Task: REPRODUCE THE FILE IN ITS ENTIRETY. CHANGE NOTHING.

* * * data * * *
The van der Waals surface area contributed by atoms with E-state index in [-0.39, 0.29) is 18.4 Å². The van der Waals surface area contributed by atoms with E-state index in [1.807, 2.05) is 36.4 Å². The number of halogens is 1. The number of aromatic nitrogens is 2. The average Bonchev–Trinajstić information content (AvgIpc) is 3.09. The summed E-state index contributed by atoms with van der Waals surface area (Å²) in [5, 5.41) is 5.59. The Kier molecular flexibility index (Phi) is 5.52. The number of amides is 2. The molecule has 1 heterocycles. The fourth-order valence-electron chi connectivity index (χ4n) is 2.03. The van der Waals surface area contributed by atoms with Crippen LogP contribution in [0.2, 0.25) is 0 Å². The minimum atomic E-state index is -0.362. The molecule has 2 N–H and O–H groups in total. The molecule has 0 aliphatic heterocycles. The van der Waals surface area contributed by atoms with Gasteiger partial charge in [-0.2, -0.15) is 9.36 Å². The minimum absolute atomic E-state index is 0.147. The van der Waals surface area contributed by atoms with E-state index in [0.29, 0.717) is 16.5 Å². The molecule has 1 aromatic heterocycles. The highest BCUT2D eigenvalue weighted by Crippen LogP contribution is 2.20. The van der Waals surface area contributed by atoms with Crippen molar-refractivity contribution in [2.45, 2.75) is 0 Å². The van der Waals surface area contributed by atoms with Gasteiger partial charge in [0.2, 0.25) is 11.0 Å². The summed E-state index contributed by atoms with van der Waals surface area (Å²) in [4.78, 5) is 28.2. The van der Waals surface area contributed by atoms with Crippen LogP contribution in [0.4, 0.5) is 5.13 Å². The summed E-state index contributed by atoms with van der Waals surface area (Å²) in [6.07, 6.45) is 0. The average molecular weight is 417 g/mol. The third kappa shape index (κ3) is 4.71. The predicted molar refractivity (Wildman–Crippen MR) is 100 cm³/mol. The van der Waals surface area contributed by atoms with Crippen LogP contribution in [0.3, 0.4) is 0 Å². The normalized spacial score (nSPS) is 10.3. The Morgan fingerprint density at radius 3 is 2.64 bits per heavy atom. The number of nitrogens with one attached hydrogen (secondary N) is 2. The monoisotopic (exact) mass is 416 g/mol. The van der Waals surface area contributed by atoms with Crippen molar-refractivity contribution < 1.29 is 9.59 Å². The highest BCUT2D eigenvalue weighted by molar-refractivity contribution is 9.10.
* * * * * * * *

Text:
The van der Waals surface area contributed by atoms with E-state index in [-0.39, 0.29) is 18.4 Å². The van der Waals surface area contributed by atoms with E-state index in [1.807, 2.05) is 36.4 Å². The number of halogens is 1. The number of aromatic nitrogens is 2. The average Bonchev–Trinajstić information content (AvgIpc) is 3.09. The summed E-state index contributed by atoms with van der Waals surface area (Å²) in [5, 5.41) is 5.59. The Kier molecular flexibility index (Phi) is 5.52. The number of amides is 2. The molecule has 1 heterocycles. The fourth-order valence-electron chi connectivity index (χ4n) is 2.03. The van der Waals surface area contributed by atoms with Crippen LogP contribution in [0.2, 0.25) is 0 Å². The minimum atomic E-state index is -0.362. The molecule has 2 N–H and O–H groups in total. The molecule has 0 aliphatic heterocycles. The van der Waals surface area contributed by atoms with Gasteiger partial charge in [-0.2, -0.15) is 9.36 Å². The minimum absolute atomic E-state index is 0.147. The van der Waals surface area contributed by atoms with E-state index in [0.29, 0.717) is 16.5 Å². The molecule has 1 aromatic heterocycles. The highest BCUT2D eigenvalue weighted by Crippen LogP contribution is 2.20. The van der Waals surface area contributed by atoms with Crippen molar-refractivity contribution in [2.45, 2.75) is 0 Å². The van der Waals surface area contributed by atoms with Gasteiger partial charge in [0.2, 0.25) is 11.0 Å². The summed E-state index contributed by atoms with van der Waals surface area (Å²) in [4.78, 5) is 28.2. The van der Waals surface area contributed by atoms with Crippen LogP contribution in [0.4, 0.5) is 5.13 Å². The summed E-state index contributed by atoms with van der Waals surface area (Å²) in [6.07, 6.45) is 0. The average molecular weight is 417 g/mol. The third kappa shape index (κ3) is 4.71. The predicted molar refractivity (Wildman–Crippen MR) is 100 cm³/mol. The van der Waals surface area contributed by atoms with Crippen LogP contribution in [0.3, 0.4) is 0 Å². The normalized spacial score (nSPS) is 10.3. The Morgan fingerprint density at radius 3 is 2.64 bits per heavy atom. The number of nitrogens with one attached hydrogen (secondary N) is 2. The monoisotopic (exact) mass is 416 g/mol. The van der Waals surface area contributed by atoms with Crippen molar-refractivity contribution < 1.29 is 9.59 Å². The highest BCUT2D eigenvalue weighted by molar-refractivity contribution is 9.10.